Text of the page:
When, early this year, I was invited to give an address at the Melbourne Writers Festival, I didn’t hesitate to accept – nor did I prevaricate when asked what subject I’d be tackling. Such alacrity on my part is uncommon: my writing room, at the top of my house in south London,...
November 2015
On the road with the irrepressible Nick Xenophon
By Anne Manne
Nick Xenophon’s small white car is stuffed with what looks like rubbish. I climb in and immediately conclude that his famous refusal to ever invite journalists to his house is probably wise. The independent senator for South Australia absent-mindedly hands me an empty take-away...
October 2015
Has classical music become irrelevant?
By Anna Goldsworthy
Sometimes, while performing the Funeral March from Chopin’s Piano Sonata No.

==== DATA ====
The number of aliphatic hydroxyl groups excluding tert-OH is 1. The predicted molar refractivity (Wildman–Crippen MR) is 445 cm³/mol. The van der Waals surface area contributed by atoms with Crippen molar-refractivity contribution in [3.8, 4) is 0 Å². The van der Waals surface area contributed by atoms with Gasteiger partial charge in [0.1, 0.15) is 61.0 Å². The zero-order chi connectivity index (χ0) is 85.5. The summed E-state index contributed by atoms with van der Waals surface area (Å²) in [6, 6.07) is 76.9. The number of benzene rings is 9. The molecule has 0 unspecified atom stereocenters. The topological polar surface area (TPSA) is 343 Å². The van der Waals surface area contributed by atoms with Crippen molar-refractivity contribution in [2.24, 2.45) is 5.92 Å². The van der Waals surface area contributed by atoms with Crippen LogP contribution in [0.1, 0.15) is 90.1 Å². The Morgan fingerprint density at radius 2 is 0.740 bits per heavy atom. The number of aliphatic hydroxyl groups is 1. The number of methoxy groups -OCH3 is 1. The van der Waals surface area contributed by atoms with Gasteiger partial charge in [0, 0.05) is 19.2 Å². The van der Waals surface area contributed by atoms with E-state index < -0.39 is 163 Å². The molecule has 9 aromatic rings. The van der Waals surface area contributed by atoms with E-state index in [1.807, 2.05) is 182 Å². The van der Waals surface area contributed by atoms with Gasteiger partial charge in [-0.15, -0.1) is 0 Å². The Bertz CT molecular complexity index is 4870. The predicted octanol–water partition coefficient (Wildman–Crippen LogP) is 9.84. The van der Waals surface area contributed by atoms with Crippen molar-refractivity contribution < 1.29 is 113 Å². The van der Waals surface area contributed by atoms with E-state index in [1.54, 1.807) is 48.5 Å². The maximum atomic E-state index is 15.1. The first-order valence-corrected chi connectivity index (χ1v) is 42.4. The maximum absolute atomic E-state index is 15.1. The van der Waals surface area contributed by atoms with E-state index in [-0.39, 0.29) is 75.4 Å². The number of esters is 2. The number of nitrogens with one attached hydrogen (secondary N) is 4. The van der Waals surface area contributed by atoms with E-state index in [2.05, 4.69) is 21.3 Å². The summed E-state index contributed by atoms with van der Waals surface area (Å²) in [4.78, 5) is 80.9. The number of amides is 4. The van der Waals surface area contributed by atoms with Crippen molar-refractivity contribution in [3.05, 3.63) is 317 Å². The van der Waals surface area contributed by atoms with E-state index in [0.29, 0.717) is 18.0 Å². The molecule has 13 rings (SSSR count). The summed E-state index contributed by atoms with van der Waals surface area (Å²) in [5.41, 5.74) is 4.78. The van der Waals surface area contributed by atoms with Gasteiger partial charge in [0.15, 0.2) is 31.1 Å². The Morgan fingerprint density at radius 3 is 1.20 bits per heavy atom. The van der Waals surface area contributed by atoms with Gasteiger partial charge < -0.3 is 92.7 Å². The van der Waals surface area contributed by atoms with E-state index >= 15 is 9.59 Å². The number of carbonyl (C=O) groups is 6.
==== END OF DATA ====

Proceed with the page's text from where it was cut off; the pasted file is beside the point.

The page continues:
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February 2016
John Blaxland’s ‘The Protest Years: The Official History of ASIO 1963–1975’
By David McKnight
Following David Horner’s The Spy Catchers, John Blaxland’s The Protest Years (Allen & Unwin; $49.99) is the second volume of The Official History of ASIO. This instalment sheds light on the organisation’s reaction to the radicalisation and protest movements of the 1960s and 1970s.
December 2015
Deconstructing a decade in Frank Bongiorno’s ‘The Eighties’
By Judith Brett